Submitted by Ieleen on December 3, 2001 - 2:42pm
From Business First-Columbus...
\"The Online Computer Library Center has created a new division to help its member libraries catalog and preserve their digital resources. The division will be responsible for helping libraries create, access and preserve existing digital collections; collaborate to build new digital collections; and learn about digitization and preservation issues. It will house the OCLC\'s Digital Archive, the Digital and Preservation Co-op and the Digital and Preservation Resources Centers.\" From More
Submitted by Blake on December 3, 2001 - 9:37am
steven bell writes \"In the December 10 issue of BusinessWeek the Technology columnist, Stephen Wildstrom, tries out Questia and likes it, but has some doubts about its current feasibility (obviously written before last week\'s news about more layoffs at Questia).
He writes, \"it\'s easy to see how online libraries could take a lot of the tedium out of research. I don\'t think they will ever replace the pleasures of browsing the stack of a serious research collections. As a lover of old-fashioned libraries, I certainly hope not.\"
Who is he calling \"old-fashioned\"? Do you think he\'s visited his local academic library recently? I think not.
The online version of this article is available only to subscribers. \"
Submitted by Ryan on November 28, 2001 - 5:02pm
From Excite News:
Pittsburgh-based Preservation Technologies, L.P., signed a new five-year contract with the Library of Congress (LC) to preserve over a million books and 5 to 7.5 million manuscript pages using its Bookkeeper process. This is the first step toward the LC\'s goal of preserving 8.5 million retrospective and new books over the next 30 years.
With strong support from Congress, LC has worked with Preservation Technologies since the mid-1990s to preserve hundreds of thousands of books. As the national library and the official library of the U.S. Congress, LC\'s mass deacidification efforts have focused primarily on its collection of \"Americana.\"
After rigorous research and review, the successful treatment of more than 300,000 books and the successful completion of a four-year contract, the new contract ensures that the Library of Congress and Preservation Technologies will continue to work together to preserve endangered volumes.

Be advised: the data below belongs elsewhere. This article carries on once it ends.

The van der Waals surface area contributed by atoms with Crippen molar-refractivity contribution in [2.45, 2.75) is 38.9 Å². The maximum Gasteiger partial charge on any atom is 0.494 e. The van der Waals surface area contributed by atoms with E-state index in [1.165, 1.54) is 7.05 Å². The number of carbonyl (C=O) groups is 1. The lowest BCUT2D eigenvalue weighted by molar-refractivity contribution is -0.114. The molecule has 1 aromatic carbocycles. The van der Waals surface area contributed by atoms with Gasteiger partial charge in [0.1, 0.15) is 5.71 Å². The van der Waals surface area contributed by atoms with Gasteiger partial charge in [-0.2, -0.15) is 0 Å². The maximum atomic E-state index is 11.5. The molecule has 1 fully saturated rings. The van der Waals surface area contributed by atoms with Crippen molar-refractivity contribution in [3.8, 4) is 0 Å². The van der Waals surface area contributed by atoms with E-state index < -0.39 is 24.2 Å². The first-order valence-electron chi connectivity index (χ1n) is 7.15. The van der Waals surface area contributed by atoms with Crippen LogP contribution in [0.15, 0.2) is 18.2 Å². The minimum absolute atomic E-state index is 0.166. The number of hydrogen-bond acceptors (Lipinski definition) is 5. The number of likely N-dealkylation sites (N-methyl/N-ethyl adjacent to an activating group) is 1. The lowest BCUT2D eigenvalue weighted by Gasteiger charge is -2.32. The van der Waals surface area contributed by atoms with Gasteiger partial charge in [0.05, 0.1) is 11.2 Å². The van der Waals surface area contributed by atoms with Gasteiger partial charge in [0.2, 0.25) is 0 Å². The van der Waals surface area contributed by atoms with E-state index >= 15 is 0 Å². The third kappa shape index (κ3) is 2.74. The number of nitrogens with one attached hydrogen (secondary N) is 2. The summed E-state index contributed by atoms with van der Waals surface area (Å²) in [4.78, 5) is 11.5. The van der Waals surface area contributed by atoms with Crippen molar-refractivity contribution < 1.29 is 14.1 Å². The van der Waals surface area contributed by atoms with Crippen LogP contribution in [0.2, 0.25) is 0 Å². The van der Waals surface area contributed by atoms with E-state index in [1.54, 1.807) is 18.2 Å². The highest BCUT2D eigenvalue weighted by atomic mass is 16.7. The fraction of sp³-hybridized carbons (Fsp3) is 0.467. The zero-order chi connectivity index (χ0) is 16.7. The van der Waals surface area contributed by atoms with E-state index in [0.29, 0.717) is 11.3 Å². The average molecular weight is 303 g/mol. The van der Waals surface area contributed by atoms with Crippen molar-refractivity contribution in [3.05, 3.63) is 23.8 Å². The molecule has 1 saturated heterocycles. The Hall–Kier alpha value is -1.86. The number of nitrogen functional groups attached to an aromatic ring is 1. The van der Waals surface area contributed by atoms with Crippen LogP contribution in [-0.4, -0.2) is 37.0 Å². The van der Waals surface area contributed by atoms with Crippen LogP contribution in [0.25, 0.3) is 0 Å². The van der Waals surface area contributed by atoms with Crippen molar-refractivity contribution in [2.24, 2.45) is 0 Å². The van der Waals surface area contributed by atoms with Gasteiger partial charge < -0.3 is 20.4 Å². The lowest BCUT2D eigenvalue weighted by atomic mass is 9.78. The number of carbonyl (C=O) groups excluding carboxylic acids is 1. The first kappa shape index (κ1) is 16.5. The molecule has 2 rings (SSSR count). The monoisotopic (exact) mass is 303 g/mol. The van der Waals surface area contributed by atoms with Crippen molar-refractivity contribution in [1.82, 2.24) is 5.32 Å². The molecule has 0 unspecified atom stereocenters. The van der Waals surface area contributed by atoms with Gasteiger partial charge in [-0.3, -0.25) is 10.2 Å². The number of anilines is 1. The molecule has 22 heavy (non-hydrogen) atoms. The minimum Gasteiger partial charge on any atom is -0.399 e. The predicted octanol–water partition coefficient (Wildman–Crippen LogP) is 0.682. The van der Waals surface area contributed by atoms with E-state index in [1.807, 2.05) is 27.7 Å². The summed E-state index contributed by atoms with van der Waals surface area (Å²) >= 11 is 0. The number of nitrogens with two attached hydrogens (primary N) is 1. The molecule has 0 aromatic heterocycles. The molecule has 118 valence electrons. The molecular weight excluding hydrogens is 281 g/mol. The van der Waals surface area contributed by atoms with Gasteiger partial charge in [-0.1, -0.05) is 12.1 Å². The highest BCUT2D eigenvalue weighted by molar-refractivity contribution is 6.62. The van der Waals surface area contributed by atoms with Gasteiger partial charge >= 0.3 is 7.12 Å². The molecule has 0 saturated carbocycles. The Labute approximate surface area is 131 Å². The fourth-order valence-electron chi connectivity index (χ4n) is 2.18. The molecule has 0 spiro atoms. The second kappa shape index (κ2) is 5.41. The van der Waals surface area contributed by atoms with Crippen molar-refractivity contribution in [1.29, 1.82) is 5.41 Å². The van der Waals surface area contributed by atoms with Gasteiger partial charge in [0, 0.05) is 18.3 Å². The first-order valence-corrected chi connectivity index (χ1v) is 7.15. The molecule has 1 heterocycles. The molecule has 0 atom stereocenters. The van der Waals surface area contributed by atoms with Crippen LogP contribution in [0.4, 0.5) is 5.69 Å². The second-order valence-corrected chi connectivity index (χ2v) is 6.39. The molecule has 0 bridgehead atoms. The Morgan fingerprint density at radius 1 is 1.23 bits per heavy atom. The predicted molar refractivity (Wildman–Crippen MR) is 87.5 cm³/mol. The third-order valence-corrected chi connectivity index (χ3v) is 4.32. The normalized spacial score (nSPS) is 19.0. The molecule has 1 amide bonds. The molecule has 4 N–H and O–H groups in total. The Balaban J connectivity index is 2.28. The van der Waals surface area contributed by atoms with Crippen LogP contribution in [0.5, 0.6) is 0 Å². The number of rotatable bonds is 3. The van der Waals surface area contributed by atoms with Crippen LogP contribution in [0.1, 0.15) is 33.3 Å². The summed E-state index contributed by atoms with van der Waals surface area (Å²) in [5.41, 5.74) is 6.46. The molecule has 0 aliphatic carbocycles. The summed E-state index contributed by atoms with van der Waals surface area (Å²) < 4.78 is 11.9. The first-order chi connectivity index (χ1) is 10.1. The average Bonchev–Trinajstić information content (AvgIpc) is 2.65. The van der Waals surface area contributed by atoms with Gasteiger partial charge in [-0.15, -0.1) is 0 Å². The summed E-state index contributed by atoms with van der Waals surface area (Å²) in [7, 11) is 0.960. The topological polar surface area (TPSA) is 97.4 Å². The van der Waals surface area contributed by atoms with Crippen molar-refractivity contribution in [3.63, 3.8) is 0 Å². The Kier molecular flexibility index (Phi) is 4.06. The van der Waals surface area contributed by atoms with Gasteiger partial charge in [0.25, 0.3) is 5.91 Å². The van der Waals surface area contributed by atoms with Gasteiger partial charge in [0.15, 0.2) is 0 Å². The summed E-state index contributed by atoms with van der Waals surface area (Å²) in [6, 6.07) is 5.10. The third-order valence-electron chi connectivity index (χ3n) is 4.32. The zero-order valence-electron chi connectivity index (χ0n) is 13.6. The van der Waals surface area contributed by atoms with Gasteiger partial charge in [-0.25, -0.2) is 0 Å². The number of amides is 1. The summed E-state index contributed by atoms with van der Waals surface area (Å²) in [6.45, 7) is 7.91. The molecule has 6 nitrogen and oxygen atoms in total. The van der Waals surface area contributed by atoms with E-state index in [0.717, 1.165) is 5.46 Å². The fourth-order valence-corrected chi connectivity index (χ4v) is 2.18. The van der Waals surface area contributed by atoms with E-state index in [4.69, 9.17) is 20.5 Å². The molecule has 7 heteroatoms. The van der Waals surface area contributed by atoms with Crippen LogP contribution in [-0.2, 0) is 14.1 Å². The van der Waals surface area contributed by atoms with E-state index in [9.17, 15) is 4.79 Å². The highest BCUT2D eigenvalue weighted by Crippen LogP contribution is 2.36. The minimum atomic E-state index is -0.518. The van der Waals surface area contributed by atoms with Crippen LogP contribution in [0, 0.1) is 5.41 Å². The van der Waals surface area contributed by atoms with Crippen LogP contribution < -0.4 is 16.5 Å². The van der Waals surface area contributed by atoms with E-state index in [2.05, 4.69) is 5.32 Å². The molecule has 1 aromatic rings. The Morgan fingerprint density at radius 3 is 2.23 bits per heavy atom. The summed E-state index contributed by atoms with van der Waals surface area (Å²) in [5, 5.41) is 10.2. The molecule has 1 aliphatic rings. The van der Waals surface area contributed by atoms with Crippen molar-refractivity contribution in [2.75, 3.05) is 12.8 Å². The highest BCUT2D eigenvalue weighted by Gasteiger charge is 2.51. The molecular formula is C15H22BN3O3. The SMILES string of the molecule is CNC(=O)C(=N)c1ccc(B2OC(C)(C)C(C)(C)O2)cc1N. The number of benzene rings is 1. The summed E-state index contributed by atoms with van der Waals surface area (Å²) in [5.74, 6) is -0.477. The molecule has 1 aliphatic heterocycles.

Submitted by Blake on November 20, 2001 - 2:00pm
The Houston Chronicle is Reporting Questia Media cut its workforce in half last week, reducing the number of employees to just 68, down from almost 300, because of lower than expected demand for its online library and research service.
\"We\'re seeing good week-over-week growth but not at an aggressive rate as we anticipated,\" said spokeswoman Ann Brimberry \"Our priorities now are to make the service work as well as we can for subscribers.\"
Props to Gary Price for this one.
Submitted by Blake on November 15, 2001 - 12:22pm
Subject to the approval of the bankruptcy court, OCLC Online Computer Library Center announces that it has made an offer to purchase substantially all the assets of netLibrary and assume certain netLibrary liabilities. netLibrary is a leading provider of eBooks, eTextbooks and Internet-based content/collection management services.
Concurrently, netLibrary announced that it has voluntarily filed a petition with the U.S. Bankruptcy Court for the District of Colorado for relief under Chapter 11 of the U.S. Bankruptcy Code. The transaction includes a loan from OCLC, to be repaid upon the consummation of the asset sale, to fund netLibrary\'s on-going operations through the transition period. OCLC\'s purchase of netLibrary\'s assets and its operating-funds loan to netLibrary are both subject to approval of the bankruptcy court.
Submitted by Blake on November 15, 2001 - 9:15am
The DailyCamera.com reports that NetLibrary has a buyout offer, and An announcement of a possible sale could come as soon as a day or two.
RockyMountainNews says they are being sued by a venture capital partner for allegedly cooking company books with inflated sales figures. They are saying that the company had overstated annual revenues by more than 30 percent.
Submitted by Ieleen on November 8, 2001 - 11:10am
Scholastic is releasing another of its books in electronic format ahead of the print version. This one is part of the \"Dear America\" Series. According to Michael Jacobs, senior vice president of their trade division \"We\'re approaching all our e-book efforts as ways to promote our printed properties, so we\'re not necessarily going to gauge the success of this e-book project solely on the basis of whether we sell a lot of copies, although we\'d like to do that.\" If you hurry and buy it before Thanksgiving, you can get it for $1.95. more
Submitted by Blake on November 1, 2001 - 8:58am
Bob Cox passed along This Interview with the CEO and the executive vice president of The Gale Group from eContent Magazine.
They talk about the Internet\'s impact on information aggregation and distribution, the importance of quality indexing, and maintaining a tight grip on the content you put out there.
Submitted by Blake on October 26, 2001 - 9:10am
Adam Wright writes \"
This story is very interesting about the owner of Questia.com, an online library. I believe it is worth a read because it shows how persistance can really pay off. It is also interesting because of its library angle. \"
Williams says he will survive because he has a pure online product. He has no inventory to worry about.
Submitted by Ben on October 22, 2001 - 11:48pm
The San Francisco Chronicle recently featured an article about a local publisher of sex how-to books on spending the past twelve years as a sort of leather-friendly Hints from Heloise.
(It\'s not only a fascinating look at the world of independent publishing, where you\'re not likely to end up in the reviews in Library Journal. It\'s also a chance for me to congratulate my friends (full disclosure, eh) at Greenery Press on \"building better perverts\" for so many years.)
I can personally vouch for Big Big Love, which corrects many of the fat-phobic myths perpetrated by The Joy of Sex. If you\'ve got the latter but not the former, your collection could stand to be more fat-friendly.